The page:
Carver High School Students and Baltimore Nonprofit Partner to Renovate Vacant Rowhouse on Presstman Street

Carver Vocational-Technical High School students work on constructing a roof for the rowhouse renovation project. Screenshot via @requity_20 on Instagram.

What’s happening?

Baltimore-based nonprofit Requity is teaming up with students at the Carver Vocational-Technical High School to renovate a vacant rowhouse on Presstman Street, Lillian Reed reports for the Baltimore Sun. Through this pilot program, the organization—founded by Carver alum, Sterling Hardy, and his former baseball coach, Michael Rosenband—intends to prepare students for their careers by providing hands-on experience while improving the neighborhood. 

What are the details of the program?

With supervision from Carver faculty and the Baltimore City Public Schools’ career and technical education department, Carver students will earn $12.50 an hour to rehabilitate the property at 2212 Presstman Street, which Requity purchased for $4,000 from Dominion Holdings LLC in September. The program includes 25 students studying carpentry, masonry, electrical work, construction design, maintenance, and interactive media production.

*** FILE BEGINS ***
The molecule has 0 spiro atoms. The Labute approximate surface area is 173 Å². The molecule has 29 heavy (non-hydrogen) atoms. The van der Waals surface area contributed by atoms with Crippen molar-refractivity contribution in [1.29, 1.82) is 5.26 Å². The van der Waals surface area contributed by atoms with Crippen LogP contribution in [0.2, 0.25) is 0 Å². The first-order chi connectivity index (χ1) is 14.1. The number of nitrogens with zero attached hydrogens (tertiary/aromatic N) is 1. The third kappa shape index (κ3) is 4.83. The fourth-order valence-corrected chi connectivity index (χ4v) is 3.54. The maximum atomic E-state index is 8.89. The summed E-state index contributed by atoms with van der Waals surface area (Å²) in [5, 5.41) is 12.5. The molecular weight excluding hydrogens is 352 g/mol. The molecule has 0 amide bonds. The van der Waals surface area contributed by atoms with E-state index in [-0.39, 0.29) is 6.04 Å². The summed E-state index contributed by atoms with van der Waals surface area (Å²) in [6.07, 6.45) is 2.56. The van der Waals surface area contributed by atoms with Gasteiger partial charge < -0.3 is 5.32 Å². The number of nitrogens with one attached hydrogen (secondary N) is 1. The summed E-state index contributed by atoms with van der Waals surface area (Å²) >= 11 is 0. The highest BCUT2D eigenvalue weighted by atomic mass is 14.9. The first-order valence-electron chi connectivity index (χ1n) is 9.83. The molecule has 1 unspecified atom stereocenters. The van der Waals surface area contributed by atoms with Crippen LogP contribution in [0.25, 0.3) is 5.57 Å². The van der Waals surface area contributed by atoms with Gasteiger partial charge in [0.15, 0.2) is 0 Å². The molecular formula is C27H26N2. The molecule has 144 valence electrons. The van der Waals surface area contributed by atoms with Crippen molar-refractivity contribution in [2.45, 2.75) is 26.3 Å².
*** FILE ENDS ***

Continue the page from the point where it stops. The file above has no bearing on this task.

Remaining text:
Requity plans to begin construction in January, but Carver students have already started to lay the groundwork for the project, including working with builders, contractors, and architects to gather dimensions, develop renderings for the home design, participate in the demolition, and create a mockup of necessary materials. Carpentry students are currently designing practice scenarios for installing energy efficient windows, and masonry students are scheduled to begin their work with a local concrete company.

Anything else I should know? 

ADT donated $100,000 and a security system to Requity’s project in November, and regional managers from the company will also mentor students throughout the renovation process. 

You can read more here.

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